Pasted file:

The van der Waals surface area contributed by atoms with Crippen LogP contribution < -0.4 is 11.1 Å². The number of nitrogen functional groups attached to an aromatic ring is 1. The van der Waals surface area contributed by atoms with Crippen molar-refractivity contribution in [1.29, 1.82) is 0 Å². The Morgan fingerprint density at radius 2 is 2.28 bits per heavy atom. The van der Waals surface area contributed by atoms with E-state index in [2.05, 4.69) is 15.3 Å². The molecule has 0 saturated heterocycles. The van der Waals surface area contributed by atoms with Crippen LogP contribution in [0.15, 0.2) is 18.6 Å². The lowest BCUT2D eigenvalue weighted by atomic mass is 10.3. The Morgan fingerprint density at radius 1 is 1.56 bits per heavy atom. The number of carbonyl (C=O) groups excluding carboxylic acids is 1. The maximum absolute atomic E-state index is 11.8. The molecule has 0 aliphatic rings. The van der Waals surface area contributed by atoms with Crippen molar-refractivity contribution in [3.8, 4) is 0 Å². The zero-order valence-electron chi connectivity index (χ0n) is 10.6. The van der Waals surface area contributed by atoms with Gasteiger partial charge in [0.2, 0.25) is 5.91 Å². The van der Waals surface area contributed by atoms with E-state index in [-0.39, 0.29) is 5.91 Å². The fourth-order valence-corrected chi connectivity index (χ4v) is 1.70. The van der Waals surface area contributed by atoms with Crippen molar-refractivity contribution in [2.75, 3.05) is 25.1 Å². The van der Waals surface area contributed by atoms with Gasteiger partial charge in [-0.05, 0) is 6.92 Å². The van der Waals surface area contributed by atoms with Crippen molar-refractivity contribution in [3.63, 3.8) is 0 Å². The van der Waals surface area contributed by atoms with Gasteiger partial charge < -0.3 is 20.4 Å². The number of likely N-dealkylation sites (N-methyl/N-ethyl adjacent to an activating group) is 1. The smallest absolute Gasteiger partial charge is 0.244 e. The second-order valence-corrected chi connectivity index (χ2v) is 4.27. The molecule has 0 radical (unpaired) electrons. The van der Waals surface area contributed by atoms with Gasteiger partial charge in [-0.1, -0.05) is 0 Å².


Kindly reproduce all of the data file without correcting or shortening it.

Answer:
The van der Waals surface area contributed by atoms with Crippen LogP contribution < -0.4 is 11.1 Å². The number of nitrogen functional groups attached to an aromatic ring is 1. The van der Waals surface area contributed by atoms with Crippen molar-refractivity contribution in [1.29, 1.82) is 0 Å². The Morgan fingerprint density at radius 2 is 2.28 bits per heavy atom. The van der Waals surface area contributed by atoms with E-state index in [2.05, 4.69) is 15.3 Å². The molecule has 0 saturated heterocycles. The van der Waals surface area contributed by atoms with Crippen LogP contribution in [0.15, 0.2) is 18.6 Å². The lowest BCUT2D eigenvalue weighted by atomic mass is 10.3. The Morgan fingerprint density at radius 1 is 1.56 bits per heavy atom. The number of carbonyl (C=O) groups excluding carboxylic acids is 1. The maximum absolute atomic E-state index is 11.8. The molecule has 0 aliphatic rings. The van der Waals surface area contributed by atoms with Crippen molar-refractivity contribution in [3.8, 4) is 0 Å². The zero-order valence-electron chi connectivity index (χ0n) is 10.6. The van der Waals surface area contributed by atoms with Gasteiger partial charge in [0.2, 0.25) is 5.91 Å². The van der Waals surface area contributed by atoms with E-state index in [-0.39, 0.29) is 5.91 Å². The fourth-order valence-corrected chi connectivity index (χ4v) is 1.70. The van der Waals surface area contributed by atoms with Crippen molar-refractivity contribution in [2.75, 3.05) is 25.1 Å². The van der Waals surface area contributed by atoms with Gasteiger partial charge in [-0.05, 0) is 6.92 Å². The van der Waals surface area contributed by atoms with Crippen molar-refractivity contribution in [3.63, 3.8) is 0 Å². The van der Waals surface area contributed by atoms with Gasteiger partial charge < -0.3 is 20.4 Å². The number of likely N-dealkylation sites (N-methyl/N-ethyl adjacent to an activating group) is 1. The smallest absolute Gasteiger partial charge is 0.244 e. The second-order valence-corrected chi connectivity index (χ2v) is 4.27. The molecule has 0 radical (unpaired) electrons. The van der Waals surface area contributed by atoms with Gasteiger partial charge in [-0.1, -0.05) is 0 Å².